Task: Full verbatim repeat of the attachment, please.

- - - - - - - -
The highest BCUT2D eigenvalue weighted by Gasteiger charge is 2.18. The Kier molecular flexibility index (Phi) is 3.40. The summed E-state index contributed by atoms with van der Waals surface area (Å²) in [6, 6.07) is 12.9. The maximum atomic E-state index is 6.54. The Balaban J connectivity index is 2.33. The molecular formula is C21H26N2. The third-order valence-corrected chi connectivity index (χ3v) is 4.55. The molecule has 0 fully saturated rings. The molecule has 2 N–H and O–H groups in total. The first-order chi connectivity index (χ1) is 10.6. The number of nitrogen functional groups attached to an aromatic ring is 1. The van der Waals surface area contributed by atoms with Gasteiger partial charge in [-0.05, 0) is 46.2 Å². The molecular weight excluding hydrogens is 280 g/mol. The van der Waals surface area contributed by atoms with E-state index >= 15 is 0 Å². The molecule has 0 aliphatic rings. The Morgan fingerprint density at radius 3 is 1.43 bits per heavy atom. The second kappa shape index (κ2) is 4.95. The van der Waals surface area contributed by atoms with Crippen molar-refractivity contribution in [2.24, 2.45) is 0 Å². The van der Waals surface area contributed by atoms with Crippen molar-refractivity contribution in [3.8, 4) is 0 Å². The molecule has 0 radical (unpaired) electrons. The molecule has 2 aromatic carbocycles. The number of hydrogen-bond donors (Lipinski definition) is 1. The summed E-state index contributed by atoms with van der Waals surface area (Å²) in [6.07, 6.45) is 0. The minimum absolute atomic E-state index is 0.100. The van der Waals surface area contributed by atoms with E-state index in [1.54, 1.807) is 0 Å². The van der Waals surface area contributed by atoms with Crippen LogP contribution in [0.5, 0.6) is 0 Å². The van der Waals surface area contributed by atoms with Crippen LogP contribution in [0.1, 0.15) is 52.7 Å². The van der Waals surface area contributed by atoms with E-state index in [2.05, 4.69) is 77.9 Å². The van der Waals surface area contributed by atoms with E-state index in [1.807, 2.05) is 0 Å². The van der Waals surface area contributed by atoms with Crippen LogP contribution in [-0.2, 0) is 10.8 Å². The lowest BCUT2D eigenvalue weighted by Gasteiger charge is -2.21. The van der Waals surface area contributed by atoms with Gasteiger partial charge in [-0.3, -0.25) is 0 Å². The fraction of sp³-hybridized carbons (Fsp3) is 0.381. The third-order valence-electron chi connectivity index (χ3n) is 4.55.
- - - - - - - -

The highest BCUT2D eigenvalue weighted by Gasteiger charge is 2.18. The Kier molecular flexibility index (Phi) is 3.40. The summed E-state index contributed by atoms with van der Waals surface area (Å²) in [6, 6.07) is 12.9. The maximum atomic E-state index is 6.54. The Balaban J connectivity index is 2.33. The molecular formula is C21H26N2. The third-order valence-corrected chi connectivity index (χ3v) is 4.55. The molecule has 0 fully saturated rings. The molecule has 2 N–H and O–H groups in total. The first-order chi connectivity index (χ1) is 10.6. The number of nitrogen functional groups attached to an aromatic ring is 1. The van der Waals surface area contributed by atoms with Gasteiger partial charge in [-0.05, 0) is 46.2 Å². The molecular weight excluding hydrogens is 280 g/mol. The van der Waals surface area contributed by atoms with E-state index >= 15 is 0 Å². The molecule has 0 aliphatic rings. The Morgan fingerprint density at radius 3 is 1.43 bits per heavy atom. The second kappa shape index (κ2) is 4.95. The van der Waals surface area contributed by atoms with Crippen molar-refractivity contribution in [2.24, 2.45) is 0 Å². The van der Waals surface area contributed by atoms with Crippen molar-refractivity contribution in [3.8, 4) is 0 Å². The molecule has 0 radical (unpaired) electrons. The molecule has 2 aromatic carbocycles. The number of hydrogen-bond donors (Lipinski definition) is 1. The summed E-state index contributed by atoms with van der Waals surface area (Å²) in [6.07, 6.45) is 0. The minimum absolute atomic E-state index is 0.100. The van der Waals surface area contributed by atoms with E-state index in [1.54, 1.807) is 0 Å². The van der Waals surface area contributed by atoms with Crippen LogP contribution in [0.5, 0.6) is 0 Å². The van der Waals surface area contributed by atoms with Crippen LogP contribution in [0.1, 0.15) is 52.7 Å². The van der Waals surface area contributed by atoms with E-state index in [2.05, 4.69) is 77.9 Å². The van der Waals surface area contributed by atoms with E-state index in [1.807, 2.05) is 0 Å². The van der Waals surface area contributed by atoms with Crippen LogP contribution in [-0.2, 0) is 10.8 Å². The lowest BCUT2D eigenvalue weighted by Gasteiger charge is -2.21. The van der Waals surface area contributed by atoms with Gasteiger partial charge in [-0.3, -0.25) is 0 Å². The fraction of sp³-hybridized carbons (Fsp3) is 0.381. The third-order valence-electron chi connectivity index (χ3n) is 4.55.